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Same-Day Emergency Visits

Emergencies happen all the time and can be quite frightening when it happens in and around the eye. Common eye emergencies include foreign bodies in the eye, chemical injuries, corneal scratches, corneal erosions, orbital fractures, eyelid infections, styes.
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Foreign Bodies​

On the busy streets of New York, particles can get into your eye at any given moment. It is recommended to always use protective lenses when woodworking, or working with iron, or metal. Dr. Rapoport can check for any foreign bodies in every part of the eye and using special instruments remove and metal, iron, or other foreign bodies embedded in the eye.

Chemical Injuries

Chemical injuries include getting any type of acidic or basic element in your eye- such as hair dye, nail polish remover, superglue, regular glue, or solvent/ cleaner in the eye. It is crucial to get to an ophthalmologist as soon as possible if any of these happens as the sooner treatment is initiated, the less damage there will be. Dr. Rapoport irrigates the chemical out of the eye, and starts a combination of antibiotic, steroid, high dose Vitamin C, and an oral antibiotic. If the top layer (the epithelium) does not heal, then Dr. Rapoport sometimes places an amniotic membrane.

Corneal Scratches

Any foreign body or irritant or eyelash can cause a corneal scratch. The cornea has more nerve endings than anywhere in the body (this is a good thing from an evolutionary point of view!) and so the smallest scratch can be incredibly painful- this is a normal reaction. Dr. Rapoport uses a combination of drops, ointments, bandage lenses and special healing membranes to help the scratch heal.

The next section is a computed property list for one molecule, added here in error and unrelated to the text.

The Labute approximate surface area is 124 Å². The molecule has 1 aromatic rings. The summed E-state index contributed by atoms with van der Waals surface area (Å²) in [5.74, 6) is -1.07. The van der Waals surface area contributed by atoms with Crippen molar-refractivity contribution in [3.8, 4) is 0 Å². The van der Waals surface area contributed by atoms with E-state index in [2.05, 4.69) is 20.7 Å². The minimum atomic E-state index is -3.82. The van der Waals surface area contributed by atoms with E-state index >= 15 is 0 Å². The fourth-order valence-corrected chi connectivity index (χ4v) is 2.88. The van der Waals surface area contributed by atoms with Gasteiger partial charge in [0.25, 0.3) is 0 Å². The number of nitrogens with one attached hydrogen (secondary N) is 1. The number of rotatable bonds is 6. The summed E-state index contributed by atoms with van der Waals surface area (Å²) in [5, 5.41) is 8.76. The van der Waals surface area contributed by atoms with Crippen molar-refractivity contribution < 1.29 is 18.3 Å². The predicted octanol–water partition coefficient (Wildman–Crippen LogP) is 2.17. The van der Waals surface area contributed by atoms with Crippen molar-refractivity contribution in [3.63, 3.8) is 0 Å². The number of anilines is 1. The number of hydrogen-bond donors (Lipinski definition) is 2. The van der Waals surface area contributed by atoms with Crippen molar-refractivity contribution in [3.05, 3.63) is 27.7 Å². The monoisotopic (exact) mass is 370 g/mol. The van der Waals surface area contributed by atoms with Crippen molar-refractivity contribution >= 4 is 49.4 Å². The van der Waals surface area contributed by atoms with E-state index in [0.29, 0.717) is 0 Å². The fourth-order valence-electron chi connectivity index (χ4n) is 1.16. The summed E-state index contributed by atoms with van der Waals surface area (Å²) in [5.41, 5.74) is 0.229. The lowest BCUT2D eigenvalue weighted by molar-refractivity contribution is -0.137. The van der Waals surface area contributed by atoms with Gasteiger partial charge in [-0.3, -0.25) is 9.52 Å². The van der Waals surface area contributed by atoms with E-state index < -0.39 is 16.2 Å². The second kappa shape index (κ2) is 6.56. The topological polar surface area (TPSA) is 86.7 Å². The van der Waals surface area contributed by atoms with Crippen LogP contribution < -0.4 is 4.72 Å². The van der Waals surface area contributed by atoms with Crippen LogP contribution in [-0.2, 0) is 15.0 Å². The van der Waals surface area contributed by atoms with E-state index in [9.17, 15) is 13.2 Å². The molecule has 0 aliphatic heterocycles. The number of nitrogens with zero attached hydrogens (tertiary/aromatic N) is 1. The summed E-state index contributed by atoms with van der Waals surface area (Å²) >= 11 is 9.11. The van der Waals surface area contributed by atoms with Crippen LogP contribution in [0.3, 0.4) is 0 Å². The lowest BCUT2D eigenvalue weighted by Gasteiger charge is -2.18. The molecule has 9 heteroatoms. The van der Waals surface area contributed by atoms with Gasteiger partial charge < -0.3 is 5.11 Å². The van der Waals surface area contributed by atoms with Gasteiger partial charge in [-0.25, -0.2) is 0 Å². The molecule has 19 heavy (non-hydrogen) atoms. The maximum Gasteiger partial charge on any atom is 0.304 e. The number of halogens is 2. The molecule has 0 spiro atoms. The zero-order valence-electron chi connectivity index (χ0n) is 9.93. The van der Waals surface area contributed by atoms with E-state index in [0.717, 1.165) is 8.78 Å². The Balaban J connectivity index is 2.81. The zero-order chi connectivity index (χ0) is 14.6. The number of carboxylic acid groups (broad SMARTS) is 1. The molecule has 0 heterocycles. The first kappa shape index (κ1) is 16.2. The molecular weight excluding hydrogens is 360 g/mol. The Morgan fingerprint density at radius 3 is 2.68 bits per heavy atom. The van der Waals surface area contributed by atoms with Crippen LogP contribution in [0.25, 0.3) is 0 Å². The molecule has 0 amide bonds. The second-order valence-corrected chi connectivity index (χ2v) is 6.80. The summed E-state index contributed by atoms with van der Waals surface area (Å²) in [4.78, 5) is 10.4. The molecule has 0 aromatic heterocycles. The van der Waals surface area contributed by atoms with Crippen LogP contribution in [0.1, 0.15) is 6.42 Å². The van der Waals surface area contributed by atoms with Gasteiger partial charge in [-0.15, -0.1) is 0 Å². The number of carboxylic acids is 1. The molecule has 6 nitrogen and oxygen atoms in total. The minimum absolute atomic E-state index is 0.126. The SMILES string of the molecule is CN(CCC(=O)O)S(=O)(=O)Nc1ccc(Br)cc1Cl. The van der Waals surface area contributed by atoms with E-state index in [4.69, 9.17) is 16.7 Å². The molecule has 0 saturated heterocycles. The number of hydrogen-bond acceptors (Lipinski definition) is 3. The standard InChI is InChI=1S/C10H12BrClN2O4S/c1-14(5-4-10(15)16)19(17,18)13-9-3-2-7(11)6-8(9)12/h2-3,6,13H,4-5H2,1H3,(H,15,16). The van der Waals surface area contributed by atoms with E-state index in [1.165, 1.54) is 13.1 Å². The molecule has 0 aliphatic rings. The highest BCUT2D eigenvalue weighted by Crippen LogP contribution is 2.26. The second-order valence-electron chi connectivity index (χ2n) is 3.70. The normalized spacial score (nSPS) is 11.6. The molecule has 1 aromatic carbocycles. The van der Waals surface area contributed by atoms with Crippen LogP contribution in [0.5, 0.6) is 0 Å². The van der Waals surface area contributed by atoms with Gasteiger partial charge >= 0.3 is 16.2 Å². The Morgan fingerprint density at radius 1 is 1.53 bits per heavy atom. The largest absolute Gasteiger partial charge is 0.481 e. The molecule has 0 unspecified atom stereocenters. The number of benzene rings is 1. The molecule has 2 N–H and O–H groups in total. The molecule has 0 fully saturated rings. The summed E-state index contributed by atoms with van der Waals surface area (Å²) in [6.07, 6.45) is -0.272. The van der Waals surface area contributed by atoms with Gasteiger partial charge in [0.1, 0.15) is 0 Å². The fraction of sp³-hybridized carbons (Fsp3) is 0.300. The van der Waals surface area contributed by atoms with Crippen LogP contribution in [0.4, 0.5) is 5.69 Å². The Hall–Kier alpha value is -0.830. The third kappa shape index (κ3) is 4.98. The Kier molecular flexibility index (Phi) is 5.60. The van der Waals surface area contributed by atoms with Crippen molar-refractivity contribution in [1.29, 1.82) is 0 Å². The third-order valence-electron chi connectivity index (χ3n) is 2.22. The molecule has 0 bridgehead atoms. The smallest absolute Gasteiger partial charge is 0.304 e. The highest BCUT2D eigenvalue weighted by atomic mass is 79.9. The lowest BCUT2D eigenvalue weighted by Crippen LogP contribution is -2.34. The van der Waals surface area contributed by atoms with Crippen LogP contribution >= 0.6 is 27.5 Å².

Orbital Fractures

If your eyeball is short and you are farsighted (your prescription begins with “+” then you may be at risk for acute angle closure. This happens then the pupil enlarges and the iris bunches up into the angle where the aqueous usually drains. This leads to the fluid in the front of the eye not having a place to drain, and your intraocular pressure becoming very high. This can result in pain in around your eye, nausea, vomiting, redness, light sensitivity, a red eye, and decreased vision. Dr. Rapoport treats this by lowering the pressure using a combination of drops and oral medications, and occasionally a laser to relieve the pressure. If a laser is not done in the immediate setting, then it should be done later on to create a “safety valve” and to prevent an acute angle closure attack from happening again in the future.
For minor injuries such as a black eye, applying cold compresses to the affected area can help bring down swelling and allow the injury to heal faster
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Acute Angle Closure Glaucoma

If your eyeball is short and you are farsighted (your prescription begins with “+” then you may be at risk for acute angle closure. This happens then the pupil enlarges and the iris bunches up into the angle where the aqueous usually drains. This leads to the fluid in the front of the eye not having a place to drain, and your intraocular pressure becoming very high. This can result in pain in around your eye, nausea, vomiting, redness, light sensitivity, a red eye, and decreased vision. Dr. Rapoport treats this by lowering the pressure using a combination of drops and oral medications, and occasionally a laser to relieve the pressure. If a laser is not done in the immediate setting, then it should be done later on to create a “safety valve” and to prevent an acute angle closure attack from happening again in the future.